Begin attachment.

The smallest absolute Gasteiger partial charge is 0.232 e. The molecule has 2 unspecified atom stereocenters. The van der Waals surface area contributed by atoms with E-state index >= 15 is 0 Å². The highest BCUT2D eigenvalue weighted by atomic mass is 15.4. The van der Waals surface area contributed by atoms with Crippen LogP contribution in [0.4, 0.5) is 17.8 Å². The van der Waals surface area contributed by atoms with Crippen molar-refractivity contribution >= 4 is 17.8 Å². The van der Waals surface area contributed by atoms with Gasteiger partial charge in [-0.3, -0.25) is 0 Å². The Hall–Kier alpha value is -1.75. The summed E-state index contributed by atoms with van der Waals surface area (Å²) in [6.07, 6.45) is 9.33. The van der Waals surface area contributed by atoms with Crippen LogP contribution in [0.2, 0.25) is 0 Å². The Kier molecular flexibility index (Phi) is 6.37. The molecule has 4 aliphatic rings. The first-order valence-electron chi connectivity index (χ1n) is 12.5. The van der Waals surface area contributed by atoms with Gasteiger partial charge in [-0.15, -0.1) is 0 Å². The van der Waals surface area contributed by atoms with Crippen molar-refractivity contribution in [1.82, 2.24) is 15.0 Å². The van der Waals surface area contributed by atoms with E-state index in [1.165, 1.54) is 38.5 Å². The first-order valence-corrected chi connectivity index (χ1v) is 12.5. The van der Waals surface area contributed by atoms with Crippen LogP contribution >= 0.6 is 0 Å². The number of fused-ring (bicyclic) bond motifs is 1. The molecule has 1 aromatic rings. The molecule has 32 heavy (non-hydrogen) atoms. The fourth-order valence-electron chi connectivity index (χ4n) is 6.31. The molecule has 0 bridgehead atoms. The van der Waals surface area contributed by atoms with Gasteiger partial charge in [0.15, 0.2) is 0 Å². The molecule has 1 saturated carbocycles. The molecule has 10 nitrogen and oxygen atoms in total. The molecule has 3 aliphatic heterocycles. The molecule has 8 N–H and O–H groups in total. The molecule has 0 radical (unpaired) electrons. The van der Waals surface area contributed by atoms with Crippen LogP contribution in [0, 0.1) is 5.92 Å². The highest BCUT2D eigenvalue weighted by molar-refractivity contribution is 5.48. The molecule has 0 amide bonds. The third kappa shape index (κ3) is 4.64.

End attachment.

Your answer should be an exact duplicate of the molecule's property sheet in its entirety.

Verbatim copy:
The smallest absolute Gasteiger partial charge is 0.232 e. The molecule has 2 unspecified atom stereocenters. The van der Waals surface area contributed by atoms with E-state index >= 15 is 0 Å². The highest BCUT2D eigenvalue weighted by atomic mass is 15.4. The van der Waals surface area contributed by atoms with Crippen LogP contribution in [0.4, 0.5) is 17.8 Å². The van der Waals surface area contributed by atoms with Crippen molar-refractivity contribution >= 4 is 17.8 Å². The van der Waals surface area contributed by atoms with Gasteiger partial charge in [-0.3, -0.25) is 0 Å². The Hall–Kier alpha value is -1.75. The summed E-state index contributed by atoms with van der Waals surface area (Å²) in [6.07, 6.45) is 9.33. The van der Waals surface area contributed by atoms with Crippen LogP contribution in [0.2, 0.25) is 0 Å². The Kier molecular flexibility index (Phi) is 6.37. The molecule has 4 aliphatic rings. The first-order valence-electron chi connectivity index (χ1n) is 12.5. The van der Waals surface area contributed by atoms with Gasteiger partial charge in [-0.15, -0.1) is 0 Å². The van der Waals surface area contributed by atoms with Crippen molar-refractivity contribution in [1.82, 2.24) is 15.0 Å². The van der Waals surface area contributed by atoms with E-state index in [1.165, 1.54) is 38.5 Å². The first-order valence-corrected chi connectivity index (χ1v) is 12.5. The van der Waals surface area contributed by atoms with Crippen LogP contribution >= 0.6 is 0 Å². The number of fused-ring (bicyclic) bond motifs is 1. The molecule has 1 aromatic rings. The molecule has 32 heavy (non-hydrogen) atoms. The fourth-order valence-electron chi connectivity index (χ4n) is 6.31. The molecule has 0 bridgehead atoms. The van der Waals surface area contributed by atoms with Gasteiger partial charge in [0.15, 0.2) is 0 Å². The molecule has 1 saturated carbocycles. The molecule has 10 nitrogen and oxygen atoms in total. The molecule has 3 aliphatic heterocycles. The molecule has 8 N–H and O–H groups in total. The molecule has 0 radical (unpaired) electrons. The van der Waals surface area contributed by atoms with Crippen LogP contribution in [0, 0.1) is 5.92 Å². The highest BCUT2D eigenvalue weighted by molar-refractivity contribution is 5.48. The molecule has 0 amide bonds. The third kappa shape index (κ3) is 4.64.